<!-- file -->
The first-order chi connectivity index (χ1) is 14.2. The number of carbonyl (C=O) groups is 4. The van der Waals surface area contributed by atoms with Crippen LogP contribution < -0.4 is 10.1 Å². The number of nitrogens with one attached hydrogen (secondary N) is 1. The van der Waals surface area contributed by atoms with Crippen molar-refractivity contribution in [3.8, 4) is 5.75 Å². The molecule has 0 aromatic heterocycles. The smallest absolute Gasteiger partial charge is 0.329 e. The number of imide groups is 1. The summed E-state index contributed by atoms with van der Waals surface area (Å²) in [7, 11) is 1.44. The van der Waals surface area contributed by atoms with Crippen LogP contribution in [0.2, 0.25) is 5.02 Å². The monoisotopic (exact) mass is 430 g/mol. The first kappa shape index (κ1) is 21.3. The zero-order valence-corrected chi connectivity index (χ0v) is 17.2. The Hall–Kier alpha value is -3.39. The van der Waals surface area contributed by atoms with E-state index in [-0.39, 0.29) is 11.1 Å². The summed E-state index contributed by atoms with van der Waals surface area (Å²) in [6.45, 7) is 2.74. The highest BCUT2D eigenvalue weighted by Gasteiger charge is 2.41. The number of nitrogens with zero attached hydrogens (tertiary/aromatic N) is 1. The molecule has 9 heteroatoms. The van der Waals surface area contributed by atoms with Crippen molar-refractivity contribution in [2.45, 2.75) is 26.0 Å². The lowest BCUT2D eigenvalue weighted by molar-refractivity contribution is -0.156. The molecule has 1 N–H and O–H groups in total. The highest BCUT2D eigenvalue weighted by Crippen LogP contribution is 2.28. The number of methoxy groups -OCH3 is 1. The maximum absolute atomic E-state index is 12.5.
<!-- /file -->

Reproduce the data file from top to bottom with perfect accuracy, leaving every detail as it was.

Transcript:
The first-order chi connectivity index (χ1) is 14.2. The number of carbonyl (C=O) groups is 4. The van der Waals surface area contributed by atoms with Crippen LogP contribution < -0.4 is 10.1 Å². The number of nitrogens with one attached hydrogen (secondary N) is 1. The van der Waals surface area contributed by atoms with Crippen molar-refractivity contribution in [3.8, 4) is 5.75 Å². The molecule has 0 aromatic heterocycles. The smallest absolute Gasteiger partial charge is 0.329 e. The number of imide groups is 1. The summed E-state index contributed by atoms with van der Waals surface area (Å²) in [7, 11) is 1.44. The van der Waals surface area contributed by atoms with Crippen LogP contribution in [0.2, 0.25) is 5.02 Å². The monoisotopic (exact) mass is 430 g/mol. The first kappa shape index (κ1) is 21.3. The zero-order valence-corrected chi connectivity index (χ0v) is 17.2. The Hall–Kier alpha value is -3.39. The van der Waals surface area contributed by atoms with E-state index in [-0.39, 0.29) is 11.1 Å². The summed E-state index contributed by atoms with van der Waals surface area (Å²) in [6.45, 7) is 2.74. The highest BCUT2D eigenvalue weighted by Gasteiger charge is 2.41. The number of nitrogens with zero attached hydrogens (tertiary/aromatic N) is 1. The molecule has 9 heteroatoms. The van der Waals surface area contributed by atoms with Crippen molar-refractivity contribution in [2.45, 2.75) is 26.0 Å². The lowest BCUT2D eigenvalue weighted by molar-refractivity contribution is -0.156. The molecule has 1 N–H and O–H groups in total. The highest BCUT2D eigenvalue weighted by Crippen LogP contribution is 2.28. The number of methoxy groups -OCH3 is 1. The maximum absolute atomic E-state index is 12.5.